- NEW: As of 11 a.m. ET, Irene was moving over crooked and Acklins islands, the NHC says
- NEW: parts of northern Haiti are flooded, the U.N. says
- NEW: "We must all prepare for the worst," the North Carolina governor says
- NEW: some Outer Banks residents were planning "hurricane parties," a CNN iReporter say
Read more about Hurricane Irene from CNN affiliate WSAV.
Miami (CNN) — Hurricane Irene intensified into a Category 3 storm Wednesday, threatening much of the United States’ East Coast in the coming days.
The storm had maximum sustained winds of 115 mph, and is expected to strengthen further "in the next day or so," the National Hurricane Center said Wednesday morning.
"this is a huge storm," said CNN Meteorologist Jacqui Jeras. "the cloud field is more than 800 miles across. the tropical storm force winds extend out 200 miles from the center."
The storm could threaten large sections of the Eastern Seaboard, from the Carolinas northward through the northeast.
The strengthening, which officially made Irene a major hurricane, came as the storm continued to pound the southeastern Bahamas and the Turks and Caicos Islands.
At 11 a.m. ET, Irene was turning northwestward, with its eye moving over crooked and Acklins islands, the National Hurricane Center said.
"On the forecast track, the core of Irene will move across the southeastern and central Bahamas through tonight and over the northwestern Bahamas on Thursday," the Hurricane Center said.
Gallery: Hurricane Irene intensifies Irene reaches Category 3 near Bahamas Florida prepares for Irene Irene strikes Turks and Caicos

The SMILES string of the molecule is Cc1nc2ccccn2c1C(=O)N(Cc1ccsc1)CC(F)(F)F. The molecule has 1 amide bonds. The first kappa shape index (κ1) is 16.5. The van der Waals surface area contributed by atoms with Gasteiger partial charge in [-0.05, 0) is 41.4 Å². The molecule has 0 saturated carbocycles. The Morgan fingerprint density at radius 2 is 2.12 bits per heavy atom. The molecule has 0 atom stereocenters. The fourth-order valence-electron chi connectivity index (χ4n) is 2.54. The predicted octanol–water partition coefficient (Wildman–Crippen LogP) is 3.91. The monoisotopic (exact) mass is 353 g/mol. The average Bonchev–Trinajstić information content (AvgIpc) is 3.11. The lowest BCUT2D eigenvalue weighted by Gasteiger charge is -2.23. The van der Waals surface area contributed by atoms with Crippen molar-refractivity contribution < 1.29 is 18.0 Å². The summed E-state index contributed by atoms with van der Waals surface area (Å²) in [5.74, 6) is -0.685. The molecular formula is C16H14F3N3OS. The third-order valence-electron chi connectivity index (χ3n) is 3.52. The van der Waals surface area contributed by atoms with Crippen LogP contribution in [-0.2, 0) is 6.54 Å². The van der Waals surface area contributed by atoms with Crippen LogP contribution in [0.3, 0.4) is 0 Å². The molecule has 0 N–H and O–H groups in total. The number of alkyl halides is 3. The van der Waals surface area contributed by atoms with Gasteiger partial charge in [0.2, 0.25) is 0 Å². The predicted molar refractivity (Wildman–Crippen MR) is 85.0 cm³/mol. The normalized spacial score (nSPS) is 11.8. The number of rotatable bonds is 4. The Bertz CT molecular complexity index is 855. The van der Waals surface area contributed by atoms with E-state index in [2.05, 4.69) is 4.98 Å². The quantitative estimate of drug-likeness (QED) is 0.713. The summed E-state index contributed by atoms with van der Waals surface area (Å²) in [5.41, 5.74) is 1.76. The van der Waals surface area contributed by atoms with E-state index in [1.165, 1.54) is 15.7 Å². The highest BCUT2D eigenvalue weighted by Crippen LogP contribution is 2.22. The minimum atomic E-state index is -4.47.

In Nassau, many people had evacuated by Wednesday morning. Shopkeepers were boarding up their storefronts, and residents prepared to hunker down for the storm’s arrival.
"We’ve been through quite a few hurricane so were pretty much prepared," said Brian Nottage, who owns a shop and ice cream parlor in downtown Nassau.
Irene’s path will see it rake a large portion of the island chain as it heads northwest toward the United States.
The storm unleashed heavy rains across northern Haiti, causing flooding, the United Nations said Wednesday. there were no reports of major losses or damage, U.N. officials said.
Most of the latest forecasts suggest the storm will avoid landfall in North Carolina. "however, this is a very dangerous storm and much of the East Coast, including North Carolina, should be prepared for a landfall," said Jeras.
Some computer models suggest new York or new Jersey could be hit.
"Everywhere from North Carolina to Massachusetts remains in the cone of uncertainty," said Jeras. "worst case scenario, we could be looking at two landfalls, or we could be lucky and get a brush instead of a direct hit… Even if Irene doesn’t make landfall in the United States, it may very well bring flooding rains, damaging winds and power outages to the Northeast. planning is critical and everyone needs to be ready with a disaster plan and a safety kit."